State Level Veterans Affairs Departments Work Hand-in-Hand With VA

State Veterans Affairs agencies are second only to the federal Veterans Affairs in providing benefits and services to veterans and their families.  The state departments, while independent of the federal VA, are key partners in the mission to fulfill the promise of Abraham Lincoln: to care for those “who shall have borne the battle.”  State agencies primarily assist vets with accessing and applying for federal VA care and benefits. In addition to connecting vets to federal resources, each state government offers additional benefits or services to their …

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VA Secretary Backs Expanding Caregiver Program to Older Vets

Veterans Affairs Secretary David Shulkin supports expanding VA caregiver benefits to families of veterans of all eras. In testimony before the House Veterans’ Affairs Committee, Shulkin said he believes the current restrictions on the caregiver program — which limit many benefits solely to families of post-9/11 veterans — need to be updated.  VA officials have begun a review of the costs and procedures for expanding the program, and will approach lawmakers with a plan.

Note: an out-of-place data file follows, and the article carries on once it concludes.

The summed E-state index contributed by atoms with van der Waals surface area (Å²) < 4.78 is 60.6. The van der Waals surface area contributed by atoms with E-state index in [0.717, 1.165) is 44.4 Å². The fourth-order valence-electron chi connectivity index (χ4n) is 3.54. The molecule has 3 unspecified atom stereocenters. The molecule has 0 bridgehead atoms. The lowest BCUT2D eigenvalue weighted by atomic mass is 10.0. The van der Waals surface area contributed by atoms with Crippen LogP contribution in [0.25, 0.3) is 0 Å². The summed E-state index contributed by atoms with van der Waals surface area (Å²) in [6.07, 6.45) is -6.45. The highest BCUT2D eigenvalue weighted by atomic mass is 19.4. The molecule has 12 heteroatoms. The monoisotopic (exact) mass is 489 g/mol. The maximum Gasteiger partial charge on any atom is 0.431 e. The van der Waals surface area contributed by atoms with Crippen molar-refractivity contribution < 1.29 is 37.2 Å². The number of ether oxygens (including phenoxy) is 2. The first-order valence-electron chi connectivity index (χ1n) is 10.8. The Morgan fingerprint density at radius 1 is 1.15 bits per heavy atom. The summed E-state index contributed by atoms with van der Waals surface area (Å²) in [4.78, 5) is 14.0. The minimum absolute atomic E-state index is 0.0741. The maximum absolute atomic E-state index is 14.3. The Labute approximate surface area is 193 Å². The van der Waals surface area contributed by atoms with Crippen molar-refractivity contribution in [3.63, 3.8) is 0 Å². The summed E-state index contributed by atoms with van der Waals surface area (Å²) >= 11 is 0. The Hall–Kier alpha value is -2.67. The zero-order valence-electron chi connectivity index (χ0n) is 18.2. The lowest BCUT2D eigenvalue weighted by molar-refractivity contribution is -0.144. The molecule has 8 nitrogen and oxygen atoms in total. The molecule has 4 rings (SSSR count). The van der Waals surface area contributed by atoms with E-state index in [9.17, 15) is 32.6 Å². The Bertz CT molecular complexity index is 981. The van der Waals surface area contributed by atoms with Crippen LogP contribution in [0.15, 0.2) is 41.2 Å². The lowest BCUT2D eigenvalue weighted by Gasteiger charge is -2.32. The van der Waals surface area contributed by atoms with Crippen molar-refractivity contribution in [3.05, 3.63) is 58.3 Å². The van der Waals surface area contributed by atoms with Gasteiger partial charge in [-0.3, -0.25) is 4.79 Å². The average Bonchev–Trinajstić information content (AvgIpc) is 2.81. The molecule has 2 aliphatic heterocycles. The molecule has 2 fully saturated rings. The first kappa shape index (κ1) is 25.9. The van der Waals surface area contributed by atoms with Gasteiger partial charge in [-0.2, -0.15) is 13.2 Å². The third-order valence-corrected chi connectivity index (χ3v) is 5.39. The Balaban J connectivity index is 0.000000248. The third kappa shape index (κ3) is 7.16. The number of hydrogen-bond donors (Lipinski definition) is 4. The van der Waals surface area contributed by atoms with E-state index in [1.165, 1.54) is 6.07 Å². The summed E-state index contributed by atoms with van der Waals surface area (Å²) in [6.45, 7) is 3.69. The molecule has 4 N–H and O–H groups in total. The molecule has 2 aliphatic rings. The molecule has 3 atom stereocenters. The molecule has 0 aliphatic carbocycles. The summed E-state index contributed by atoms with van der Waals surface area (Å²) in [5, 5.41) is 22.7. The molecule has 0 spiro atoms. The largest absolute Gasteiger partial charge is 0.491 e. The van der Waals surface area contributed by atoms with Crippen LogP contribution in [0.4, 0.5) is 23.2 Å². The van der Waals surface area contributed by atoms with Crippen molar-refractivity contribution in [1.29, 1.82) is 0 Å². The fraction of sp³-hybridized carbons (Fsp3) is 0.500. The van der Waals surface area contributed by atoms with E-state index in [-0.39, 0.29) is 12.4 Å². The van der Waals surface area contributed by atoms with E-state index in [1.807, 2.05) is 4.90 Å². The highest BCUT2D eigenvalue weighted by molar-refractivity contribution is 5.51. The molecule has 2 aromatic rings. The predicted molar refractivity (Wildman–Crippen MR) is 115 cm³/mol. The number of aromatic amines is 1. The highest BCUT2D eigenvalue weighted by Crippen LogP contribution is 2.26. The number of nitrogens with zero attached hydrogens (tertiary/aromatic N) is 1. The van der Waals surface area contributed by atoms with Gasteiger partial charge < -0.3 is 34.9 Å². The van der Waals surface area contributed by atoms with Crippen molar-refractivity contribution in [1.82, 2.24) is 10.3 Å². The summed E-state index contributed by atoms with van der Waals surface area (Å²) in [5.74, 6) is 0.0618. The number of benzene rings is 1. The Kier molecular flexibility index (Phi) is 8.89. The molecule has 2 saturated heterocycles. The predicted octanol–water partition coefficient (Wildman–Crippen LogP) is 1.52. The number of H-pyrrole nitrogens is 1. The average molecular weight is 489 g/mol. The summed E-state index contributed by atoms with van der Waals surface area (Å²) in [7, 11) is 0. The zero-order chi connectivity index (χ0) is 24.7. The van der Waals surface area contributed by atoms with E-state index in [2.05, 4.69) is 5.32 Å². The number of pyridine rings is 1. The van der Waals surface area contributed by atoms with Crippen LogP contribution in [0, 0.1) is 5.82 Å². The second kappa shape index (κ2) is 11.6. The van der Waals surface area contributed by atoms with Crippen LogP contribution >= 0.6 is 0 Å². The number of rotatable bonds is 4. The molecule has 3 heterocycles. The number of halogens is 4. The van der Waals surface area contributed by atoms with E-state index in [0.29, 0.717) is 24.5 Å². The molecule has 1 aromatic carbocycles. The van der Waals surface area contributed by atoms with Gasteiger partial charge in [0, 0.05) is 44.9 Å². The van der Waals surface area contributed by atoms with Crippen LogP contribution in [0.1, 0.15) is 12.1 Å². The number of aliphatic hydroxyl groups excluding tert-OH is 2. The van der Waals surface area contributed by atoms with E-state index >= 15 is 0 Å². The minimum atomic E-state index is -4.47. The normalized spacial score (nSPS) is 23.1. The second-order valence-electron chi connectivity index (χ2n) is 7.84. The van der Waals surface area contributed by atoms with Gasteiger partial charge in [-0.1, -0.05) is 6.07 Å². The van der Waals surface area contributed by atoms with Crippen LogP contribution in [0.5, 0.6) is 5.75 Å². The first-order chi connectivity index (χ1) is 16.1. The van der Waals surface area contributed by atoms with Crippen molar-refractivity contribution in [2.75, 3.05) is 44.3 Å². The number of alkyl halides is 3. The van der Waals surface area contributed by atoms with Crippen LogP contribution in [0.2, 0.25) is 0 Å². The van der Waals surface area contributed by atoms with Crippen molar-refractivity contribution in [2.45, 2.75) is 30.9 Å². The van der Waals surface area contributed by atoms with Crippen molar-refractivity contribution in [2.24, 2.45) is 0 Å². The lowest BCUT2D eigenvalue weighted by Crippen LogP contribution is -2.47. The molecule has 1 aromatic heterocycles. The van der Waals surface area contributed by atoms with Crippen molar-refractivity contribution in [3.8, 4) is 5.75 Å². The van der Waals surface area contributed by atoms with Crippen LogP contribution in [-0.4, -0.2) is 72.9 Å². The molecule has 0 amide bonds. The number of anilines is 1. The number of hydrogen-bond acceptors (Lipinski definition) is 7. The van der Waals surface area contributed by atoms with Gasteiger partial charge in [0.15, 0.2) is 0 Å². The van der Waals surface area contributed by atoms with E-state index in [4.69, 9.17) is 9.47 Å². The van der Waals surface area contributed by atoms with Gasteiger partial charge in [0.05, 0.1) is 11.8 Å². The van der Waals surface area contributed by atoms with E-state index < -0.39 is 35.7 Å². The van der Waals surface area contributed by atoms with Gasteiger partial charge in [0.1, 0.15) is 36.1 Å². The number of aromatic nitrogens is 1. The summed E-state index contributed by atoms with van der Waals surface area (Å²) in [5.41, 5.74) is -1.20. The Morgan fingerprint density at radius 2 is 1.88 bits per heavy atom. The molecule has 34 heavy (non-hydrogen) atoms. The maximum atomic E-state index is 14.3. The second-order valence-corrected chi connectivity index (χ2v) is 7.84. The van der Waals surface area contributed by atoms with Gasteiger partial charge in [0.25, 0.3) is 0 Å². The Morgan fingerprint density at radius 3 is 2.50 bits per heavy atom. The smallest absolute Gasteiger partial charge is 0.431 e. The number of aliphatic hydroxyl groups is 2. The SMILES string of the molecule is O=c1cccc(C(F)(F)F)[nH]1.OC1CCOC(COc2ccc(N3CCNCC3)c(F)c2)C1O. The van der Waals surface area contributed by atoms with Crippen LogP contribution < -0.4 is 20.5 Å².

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President Trump Meets With Veteran Leaders and Promises VA Reforms

President Trump held his first face-to-face meeting with representatives from prominent veterans groups on Friday, a step that community advocates called a productive and critical step in advancing the White House’s promises to veterans. The hour-long meeting with Vice President Pence, Veterans Affairs Secretary Shulkin and senior White House staff covered issues including medical care access for veterans, accountability for VA employees, veterans caregiver programs and the President’s pledges to make veterans services more efficient.

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VA Finalizes Disability Benefits Plans for Camp Lejeune Contaminant Exposure